WOBURN (CBS) — Victims of last year’s fatal crash into Newton’s Sweet Tomatoes restaurant spoke on the stand about their ordeal Wednesday, as the driver accused in the crash considers a guilty plea.
Bradford Casler drove through an intersection and into the restaurant on March 1, 2016.
He’s charged with two counts of motor vehicle homicide and one count of operating a motor vehicle to endanger.
Eleanor Miele, 57, and Gregory Morin, 32, were killed in the crash, and several others were injured.
The case has not yet gone to trial. Instead, the judge said he wanted to hear victim impact statements Wednesday and medical testimony next week in anticipation of a guilty plea from Casler.
Those statements and that testimony will be followed by a sentencing recommendation later in September. At that point, Casler may change his plea to guilty depending on what sentence the judge recommends.
However, the judge explained, the case would go to trial if Casler decided against a plea deal.
Casler, who has Multiple Sclerosis, was present in court Wednesday using a walker. In upcoming medical testimony, he is expected to maintain that medical issues contributed to the fatal crash.
Prosecutors said his MS did not play a factor in the crash–but claim speed did.
The judge said that medical testimony will be strictly limited to what is relevant to sentencing.
The first victim to give a statement was Gabriela Moreira, an employee who was working in the pizza restaurant when Casler’s SUV came crashing through its front window.
Through tears, Moreira spoke of the pain she still feels due to fractures to her leg, arm, jaw, and nose she suffered in the crash. She said she is afraid to go out because of the scars on her arms and legs, and because of difficulty walking–and said her insurance doesn’t cover her medical bills.
“I never imagined an accident like that would happen to me,” she said. “Eighteen months later and I still can’t stand in front of the pizzeria.”
Next, Erika Morin, Gregory Morin’s widow, recounted waiting for her husband to come home that night–and walking down to the scene of the crash to find him, then seeing the car sitting inside the restaurant.
“In the simplest of terms, joy has been taken from our lives,” she said. “The weight of such grief is not something you can understand unless you’ve experienced it yourself.”
Morin said the couple’s daughter was only 15 months old when she lost her father, and has already lived more of her life without him than with him.
“Greg lost 50-some years of his life, and the chance to watch his daughter grow up,” she said. “And my daughter lost a lifetime with her da-da.”
She said she didn’t believe Casler’s health should play a factor in the case–because, she said, it didn’t keep him from getting in his car that day.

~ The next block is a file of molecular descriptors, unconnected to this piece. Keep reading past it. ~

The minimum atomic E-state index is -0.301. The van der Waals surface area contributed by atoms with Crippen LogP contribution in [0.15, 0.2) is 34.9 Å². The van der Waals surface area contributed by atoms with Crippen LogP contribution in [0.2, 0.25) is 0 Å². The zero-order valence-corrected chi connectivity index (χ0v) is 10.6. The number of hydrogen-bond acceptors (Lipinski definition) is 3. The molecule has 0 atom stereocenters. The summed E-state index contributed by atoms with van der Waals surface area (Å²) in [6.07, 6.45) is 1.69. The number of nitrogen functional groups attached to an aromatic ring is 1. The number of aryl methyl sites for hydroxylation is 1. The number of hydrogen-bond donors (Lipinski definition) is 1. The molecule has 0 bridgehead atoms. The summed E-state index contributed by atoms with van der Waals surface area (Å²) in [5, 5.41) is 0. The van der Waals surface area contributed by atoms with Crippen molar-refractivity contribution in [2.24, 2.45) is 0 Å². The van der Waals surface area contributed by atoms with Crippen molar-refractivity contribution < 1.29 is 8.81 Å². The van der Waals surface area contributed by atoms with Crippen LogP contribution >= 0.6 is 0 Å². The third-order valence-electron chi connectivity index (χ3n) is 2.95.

Eleanor Miele’s older brother, Thomas Desmond, spoke next.
He told the court he believed his sister’s death was “preventable and avoidable,” and said she was taken “by the carelessness of a driver.”
He said Miele was on the way to to church that night to make baskets for needy children.
Miele’s sister Mary spoke for Miele’s husband, who was too upset to take the stand.
She described her sister’s charitable nature, and said she was helping an elderly woman shortly before the crash.
Then, Rabbi Robert Miller spoke on behalf of the defense, telling the court he’s known Casler for over 40 years.
“I can’t believe Brad would ever intentionally injure another human being,” he said.
He said Casler came to speak to him after the crash, and expressed his grief.
“He said, ‘You know, Rabbi, I wish it was I who died, instead of those two innocent people,'” Rabbi Miller said.
He said Casler’s father had MS, and remarked upon the way Casler cared for him as a teenager.
Candace Bleiler, who said she’s known Casler for 20 years, described him as a “kind and caring man.”
“He’s a very sad man and he’s devastated,” she said. “He’s going to suffer the rest of his life because of what he’s done.”
Casler cried as the final person called by the defense, his long-time friend Stephen Gordon, described how Casler cared for his father, who had MS.
Gordon said he’s known Casler for about 50 years, since they moved to the same neighborhood as children.
“Brad doesn’t have a mean bone in his body,” Gordon said. “He’s a kind person.”
Gordon said the crash “destroyed him.”
“Not a day goes by when he doesn’t cry,” he said. “He’s having an incredibly difficult time.”
The restaurant had extensive damage and was boarded up for months after.
Last summer, safety bollards were installed in front of the shop.
Sweet Tomatoes reopened last month, 18 months after the tragic crash.
WBZ NewsRadio 1030’s Carl Stevens reports